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Of Cs, big and little, and how size sometimes matters.


 

This is something that came up more than once over the weekend, during my attempt at liveblogging a panel at the Manning Centre conference, but has cropped up before as a unintentional ambiguator:  When listening to those of a conservative – or nonconservative, for that matter – persuasion speak, how does one discern whether they are referring to capital-C, card-carrying Conservatives or the Conservative Party, or plain old small-c conservatives, who may or may not be affiliated with the party itself?

Sometimes, the context can help — at the conference, for instance, when the “conservative movement” was mentioned, it almost always seemed to be a reference to the  broader, small-c set of conservatives.  But what about this post from earlier today, where a big-C Conservative campus organization invited members of the big-C Conservative party to discuss political strategy, one of whom refers to becoming a “hero of the *onservative movement”? Is that a big C or a small one? Or, for that matter, this quote, where Pierre Poilievre refers to “*onservative-inclined voters”? Does he mean voters with a small-c leaning, or those who are already likely to vote for the Conservative Party?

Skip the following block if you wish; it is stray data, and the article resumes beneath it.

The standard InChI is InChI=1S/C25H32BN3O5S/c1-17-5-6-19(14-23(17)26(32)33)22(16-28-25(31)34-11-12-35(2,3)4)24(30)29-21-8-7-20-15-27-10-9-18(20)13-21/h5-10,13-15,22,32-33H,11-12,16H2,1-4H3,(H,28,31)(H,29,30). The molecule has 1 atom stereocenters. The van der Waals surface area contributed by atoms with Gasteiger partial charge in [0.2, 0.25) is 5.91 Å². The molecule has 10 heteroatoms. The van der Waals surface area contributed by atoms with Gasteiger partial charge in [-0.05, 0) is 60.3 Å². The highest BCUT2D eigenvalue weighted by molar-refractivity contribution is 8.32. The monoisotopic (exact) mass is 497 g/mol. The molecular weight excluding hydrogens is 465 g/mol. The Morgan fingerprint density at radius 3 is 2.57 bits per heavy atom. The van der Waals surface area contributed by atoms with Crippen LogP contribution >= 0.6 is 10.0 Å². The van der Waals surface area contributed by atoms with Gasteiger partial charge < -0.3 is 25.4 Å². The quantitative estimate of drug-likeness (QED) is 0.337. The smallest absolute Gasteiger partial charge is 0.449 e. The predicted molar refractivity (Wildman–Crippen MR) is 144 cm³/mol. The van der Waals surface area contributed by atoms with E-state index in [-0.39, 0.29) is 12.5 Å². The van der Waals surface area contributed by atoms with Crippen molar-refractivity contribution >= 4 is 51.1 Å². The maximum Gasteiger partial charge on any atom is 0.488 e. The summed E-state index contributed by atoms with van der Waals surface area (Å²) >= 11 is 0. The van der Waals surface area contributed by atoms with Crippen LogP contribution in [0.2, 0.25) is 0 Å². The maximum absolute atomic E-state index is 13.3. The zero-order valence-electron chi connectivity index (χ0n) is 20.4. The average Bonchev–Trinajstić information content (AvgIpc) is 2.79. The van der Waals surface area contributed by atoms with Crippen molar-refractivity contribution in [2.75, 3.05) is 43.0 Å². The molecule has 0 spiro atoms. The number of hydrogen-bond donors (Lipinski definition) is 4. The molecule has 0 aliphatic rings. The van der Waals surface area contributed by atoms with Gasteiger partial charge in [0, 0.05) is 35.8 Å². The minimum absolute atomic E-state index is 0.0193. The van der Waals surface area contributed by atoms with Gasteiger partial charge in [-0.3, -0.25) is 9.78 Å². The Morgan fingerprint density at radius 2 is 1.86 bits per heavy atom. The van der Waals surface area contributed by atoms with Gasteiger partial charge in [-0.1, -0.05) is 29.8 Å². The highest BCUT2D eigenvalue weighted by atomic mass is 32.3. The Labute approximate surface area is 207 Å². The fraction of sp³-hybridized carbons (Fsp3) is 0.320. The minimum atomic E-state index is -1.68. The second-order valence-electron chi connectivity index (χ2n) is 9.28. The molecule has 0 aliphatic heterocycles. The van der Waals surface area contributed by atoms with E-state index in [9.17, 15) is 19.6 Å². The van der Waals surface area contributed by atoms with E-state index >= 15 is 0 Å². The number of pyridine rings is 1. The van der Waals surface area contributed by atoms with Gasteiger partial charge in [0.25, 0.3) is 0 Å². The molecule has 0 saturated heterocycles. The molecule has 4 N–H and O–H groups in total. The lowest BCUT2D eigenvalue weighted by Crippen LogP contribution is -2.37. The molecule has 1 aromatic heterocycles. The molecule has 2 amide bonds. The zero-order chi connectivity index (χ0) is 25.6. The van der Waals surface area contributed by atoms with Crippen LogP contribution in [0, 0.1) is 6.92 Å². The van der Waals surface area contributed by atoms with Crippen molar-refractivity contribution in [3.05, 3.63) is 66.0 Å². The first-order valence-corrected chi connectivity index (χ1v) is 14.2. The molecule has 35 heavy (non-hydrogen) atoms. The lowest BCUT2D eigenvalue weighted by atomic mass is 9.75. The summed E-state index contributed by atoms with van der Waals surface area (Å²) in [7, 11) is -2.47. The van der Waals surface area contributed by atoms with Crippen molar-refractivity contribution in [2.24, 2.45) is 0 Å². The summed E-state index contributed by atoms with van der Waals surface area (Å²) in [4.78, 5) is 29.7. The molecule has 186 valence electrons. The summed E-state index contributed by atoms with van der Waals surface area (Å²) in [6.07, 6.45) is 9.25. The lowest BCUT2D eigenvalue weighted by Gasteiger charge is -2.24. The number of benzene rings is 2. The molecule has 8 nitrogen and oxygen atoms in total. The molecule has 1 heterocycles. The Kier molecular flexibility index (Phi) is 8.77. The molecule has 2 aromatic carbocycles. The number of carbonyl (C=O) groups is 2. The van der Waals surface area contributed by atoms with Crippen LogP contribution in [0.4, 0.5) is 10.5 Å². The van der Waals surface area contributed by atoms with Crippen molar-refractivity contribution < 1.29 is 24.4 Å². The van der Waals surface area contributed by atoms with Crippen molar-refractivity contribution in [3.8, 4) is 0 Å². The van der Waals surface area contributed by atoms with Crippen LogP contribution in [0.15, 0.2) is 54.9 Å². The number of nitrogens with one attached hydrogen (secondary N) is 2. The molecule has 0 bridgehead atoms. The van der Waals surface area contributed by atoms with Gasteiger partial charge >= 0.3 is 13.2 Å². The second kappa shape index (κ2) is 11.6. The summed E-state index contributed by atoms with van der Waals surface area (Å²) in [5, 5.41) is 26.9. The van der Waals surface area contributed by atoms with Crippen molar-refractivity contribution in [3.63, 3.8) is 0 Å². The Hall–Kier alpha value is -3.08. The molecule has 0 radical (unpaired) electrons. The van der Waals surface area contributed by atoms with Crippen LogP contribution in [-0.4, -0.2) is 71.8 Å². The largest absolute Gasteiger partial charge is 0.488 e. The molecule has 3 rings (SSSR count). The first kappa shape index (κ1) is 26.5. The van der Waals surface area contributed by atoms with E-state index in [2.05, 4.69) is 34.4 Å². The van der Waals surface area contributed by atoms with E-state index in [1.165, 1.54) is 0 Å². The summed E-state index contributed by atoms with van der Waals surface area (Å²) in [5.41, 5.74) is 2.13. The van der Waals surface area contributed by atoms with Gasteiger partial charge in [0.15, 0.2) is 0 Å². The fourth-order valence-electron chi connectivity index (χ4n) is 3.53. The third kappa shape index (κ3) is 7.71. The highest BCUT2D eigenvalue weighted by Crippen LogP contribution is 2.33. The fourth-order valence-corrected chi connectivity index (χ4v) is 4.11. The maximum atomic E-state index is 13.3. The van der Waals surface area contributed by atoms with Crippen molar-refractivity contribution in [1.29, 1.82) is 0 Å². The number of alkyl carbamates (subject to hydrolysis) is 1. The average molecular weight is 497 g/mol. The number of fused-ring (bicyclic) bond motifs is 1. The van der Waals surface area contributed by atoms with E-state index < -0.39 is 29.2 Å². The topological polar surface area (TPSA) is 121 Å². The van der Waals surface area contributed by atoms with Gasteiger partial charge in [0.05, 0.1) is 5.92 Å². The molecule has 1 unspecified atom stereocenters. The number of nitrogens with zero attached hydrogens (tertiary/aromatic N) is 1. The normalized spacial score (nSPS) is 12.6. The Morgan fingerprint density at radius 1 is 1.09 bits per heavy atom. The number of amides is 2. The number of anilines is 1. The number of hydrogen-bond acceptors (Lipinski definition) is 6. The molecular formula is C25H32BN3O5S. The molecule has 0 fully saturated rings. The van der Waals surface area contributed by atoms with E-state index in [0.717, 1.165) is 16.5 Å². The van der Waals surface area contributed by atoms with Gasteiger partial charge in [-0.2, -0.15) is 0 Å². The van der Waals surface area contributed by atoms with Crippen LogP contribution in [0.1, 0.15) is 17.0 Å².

The same difficulty arises occasionally on the other side of the political spectrum, where we have the Liberal/liberal conundrum. But because there are more federal parties with a small-l liberal leaning than just the big-L liberals, when someone uses the l-word, there is usually more of an effort made to distinguish between the two.

Anyway, are there any linguistically-minded readers out there who might be able to suggest a rule of thumb, particularly for journalists who are often called upon to report on written remarks, and wouldn’t want to accidentally misconstrue a big C as a little one, or vice versa?


 

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